For some reason the bulk of this film’s criticisms from fans of the cartoon is that that the film isn’t like the cartoon. Well no, of course it isn’t. It’s based on the comic book and so script-wise the changes are already apparent. It stays simple in terms of storytelling but its darker nature seems to divide opinions. For those who have seen the cartoon and expect the film to be the same, you will be shocked. The only thing it manages to retain are the heroes and main villain and some of the worst “cool” catchphrases ever.
Perhaps the only thing to have dated horribly during the course of the fourteen years since the film’s debut is the cringeworthy dialogue that comes from the heroes. I don’t know what cowabunga means and even when I was a kid I never said “narly” or “radical”. These are as confusing to me today as they were back then and so the occasional moments where we see the turtles enjoy a little wordplay session come across as being tedious rather than enjoyable but at least it’s not every five minutes that we’re subjected to these hideous sayings.
The soundtrack consists predominantly of rap and light dance music from artists M.C. Hammer, Hi Tek 3, Spunkadelic and Partners in Kryme to name a few. It’s harmless enough from a time when groups like Technotronic were selling big time, but not particularly memorable unless you remember Partners in Kryme’s, “T-U-R-T-L-E Power”, which made the number 1 chart position when released back in 1990. The film works better during the moments that John Du Prez’s score takes over.
Medusa Pictures present Teenage Mutant Ninja Turtles uncut for the first time in the U.K. Scenes featuring Michelangelo using his nunchaku have been re-instated.
Digitally remastered and presented in Anamorphic 1.85:1, the film has probably never looked better. Skin tones appear natural and black levels are very good considering much of the film is made up of night-time scenes. Detail is also exceptional, although there is noticeable grain throughout but nothing that borders on distracting.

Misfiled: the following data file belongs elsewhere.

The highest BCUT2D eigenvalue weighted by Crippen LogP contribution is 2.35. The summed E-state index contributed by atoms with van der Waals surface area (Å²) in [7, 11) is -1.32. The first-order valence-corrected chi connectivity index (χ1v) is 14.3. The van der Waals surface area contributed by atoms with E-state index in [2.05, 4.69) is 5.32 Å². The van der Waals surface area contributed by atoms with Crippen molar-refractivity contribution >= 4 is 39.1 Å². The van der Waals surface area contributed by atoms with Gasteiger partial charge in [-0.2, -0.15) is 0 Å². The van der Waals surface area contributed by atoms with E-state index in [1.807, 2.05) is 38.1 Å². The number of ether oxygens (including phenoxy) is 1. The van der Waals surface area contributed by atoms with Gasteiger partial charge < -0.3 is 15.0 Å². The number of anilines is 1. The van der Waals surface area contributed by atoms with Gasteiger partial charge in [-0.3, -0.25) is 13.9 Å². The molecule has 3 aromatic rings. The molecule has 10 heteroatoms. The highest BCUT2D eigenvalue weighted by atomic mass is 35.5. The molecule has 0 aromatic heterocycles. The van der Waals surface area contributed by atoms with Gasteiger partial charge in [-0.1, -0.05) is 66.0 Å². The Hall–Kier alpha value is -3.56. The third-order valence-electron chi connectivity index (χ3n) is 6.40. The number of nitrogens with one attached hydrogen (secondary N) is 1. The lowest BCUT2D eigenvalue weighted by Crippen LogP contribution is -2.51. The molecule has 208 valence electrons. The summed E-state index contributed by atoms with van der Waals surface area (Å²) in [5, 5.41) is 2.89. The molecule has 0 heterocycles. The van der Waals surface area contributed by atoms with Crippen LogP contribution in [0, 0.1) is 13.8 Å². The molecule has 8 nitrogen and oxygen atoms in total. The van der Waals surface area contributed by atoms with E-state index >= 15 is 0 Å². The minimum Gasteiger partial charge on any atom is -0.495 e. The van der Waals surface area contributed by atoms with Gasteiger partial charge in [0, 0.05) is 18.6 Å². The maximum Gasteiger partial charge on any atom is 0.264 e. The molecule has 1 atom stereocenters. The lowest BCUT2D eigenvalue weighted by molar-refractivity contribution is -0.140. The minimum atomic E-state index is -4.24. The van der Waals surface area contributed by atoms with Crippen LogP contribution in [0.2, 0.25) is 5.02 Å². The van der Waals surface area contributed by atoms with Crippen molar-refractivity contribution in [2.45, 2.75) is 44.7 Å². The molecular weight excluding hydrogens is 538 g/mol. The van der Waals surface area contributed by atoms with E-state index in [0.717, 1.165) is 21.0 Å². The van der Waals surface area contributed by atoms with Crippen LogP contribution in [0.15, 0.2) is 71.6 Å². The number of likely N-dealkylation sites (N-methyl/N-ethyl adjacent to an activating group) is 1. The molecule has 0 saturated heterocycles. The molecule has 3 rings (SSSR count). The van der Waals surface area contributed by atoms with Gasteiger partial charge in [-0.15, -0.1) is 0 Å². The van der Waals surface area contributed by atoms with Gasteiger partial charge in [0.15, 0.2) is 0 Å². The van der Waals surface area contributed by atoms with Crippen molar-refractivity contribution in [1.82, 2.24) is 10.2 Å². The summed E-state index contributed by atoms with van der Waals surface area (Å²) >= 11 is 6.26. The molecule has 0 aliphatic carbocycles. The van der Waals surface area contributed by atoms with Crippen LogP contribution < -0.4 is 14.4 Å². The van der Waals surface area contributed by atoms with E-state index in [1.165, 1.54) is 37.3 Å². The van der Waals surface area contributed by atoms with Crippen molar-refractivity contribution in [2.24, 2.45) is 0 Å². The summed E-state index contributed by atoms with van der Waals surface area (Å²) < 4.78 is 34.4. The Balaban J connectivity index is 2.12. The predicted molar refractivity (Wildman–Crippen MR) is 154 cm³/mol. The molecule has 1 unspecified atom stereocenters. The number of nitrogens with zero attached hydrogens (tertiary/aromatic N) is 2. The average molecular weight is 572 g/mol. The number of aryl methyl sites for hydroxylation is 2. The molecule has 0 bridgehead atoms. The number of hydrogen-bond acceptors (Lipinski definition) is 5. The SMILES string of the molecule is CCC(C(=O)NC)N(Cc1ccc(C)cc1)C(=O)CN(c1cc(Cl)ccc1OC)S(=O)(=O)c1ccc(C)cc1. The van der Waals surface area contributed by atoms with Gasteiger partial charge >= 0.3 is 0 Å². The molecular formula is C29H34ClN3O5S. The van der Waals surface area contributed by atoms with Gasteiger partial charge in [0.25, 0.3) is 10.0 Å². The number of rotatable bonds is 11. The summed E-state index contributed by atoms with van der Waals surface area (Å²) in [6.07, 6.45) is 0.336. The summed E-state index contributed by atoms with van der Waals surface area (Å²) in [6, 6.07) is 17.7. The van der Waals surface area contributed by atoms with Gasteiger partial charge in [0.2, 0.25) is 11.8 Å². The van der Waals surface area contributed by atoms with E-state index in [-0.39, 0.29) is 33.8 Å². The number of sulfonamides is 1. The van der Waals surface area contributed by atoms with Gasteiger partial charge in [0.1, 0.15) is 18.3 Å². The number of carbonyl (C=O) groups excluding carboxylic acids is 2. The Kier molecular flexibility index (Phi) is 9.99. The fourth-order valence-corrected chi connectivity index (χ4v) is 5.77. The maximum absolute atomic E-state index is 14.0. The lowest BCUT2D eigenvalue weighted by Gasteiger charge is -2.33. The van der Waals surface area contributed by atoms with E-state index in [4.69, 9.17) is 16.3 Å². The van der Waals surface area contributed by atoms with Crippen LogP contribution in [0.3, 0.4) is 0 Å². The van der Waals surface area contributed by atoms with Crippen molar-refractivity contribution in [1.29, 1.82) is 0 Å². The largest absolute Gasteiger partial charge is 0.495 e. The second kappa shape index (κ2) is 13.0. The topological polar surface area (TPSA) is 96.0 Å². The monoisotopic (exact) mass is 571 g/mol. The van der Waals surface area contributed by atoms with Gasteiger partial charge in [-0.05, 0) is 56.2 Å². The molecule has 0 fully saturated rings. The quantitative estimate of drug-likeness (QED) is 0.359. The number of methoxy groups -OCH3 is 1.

There are also optional English subtitles for the hard of hearing. Generally good but there is the occasional hiccup, for example: When Raphael says that he lost a sai, it is translated as scythe.
Dolby Digital 5.1 is on offer here. The sound has been well reproduced on DVD. Spatial sounds like trickling water in the sewers can be heard in the background and the score has more punch to it when the action elevates.
For a film such as this it would have been nice to see more of an effort being put into its release. Still, it’s a budget release. All we get are these:
First up is a newly edited trailer from Medusa Pictures, much in the styling of previous releases from them and Hong Kong Legends.
Original Theatrical Trailer – The original trailer. Interestingly this shows clips from the film and dialogue, prior to it’s re-dubbing of the four turtles and Shredder.
Four 30 second TV spots for the U.K theatrical re-release.
A completely pointless feature that doesn’t amuse in the slightest. A supposed text interview with the ninja turtles, it’s not worth bothering with. If Medusa Pictures wanted to fill up DVD space then they should have tried to get something more worthwhile like “making of” footage.
Trailers for Zu Warriors from the Magic Mountain, The Swordsman, Skinny Tiger, Fatty Dragon, Iron Monkey: Platinum Edition, Musa The Warrior, Bang Rajan and Bichunmoo.
Teenage Mutant Ninja Turtles is a film that successfully cashes in on a long running franchise while staying true to its origins. Still providing a lot of fun today for kids and adults it’s just a shame that the DVD release couldn’t have been better rounded off with more worthy features. Maybe next time, Medusa?
It’s the end, but the moment has been prepared for…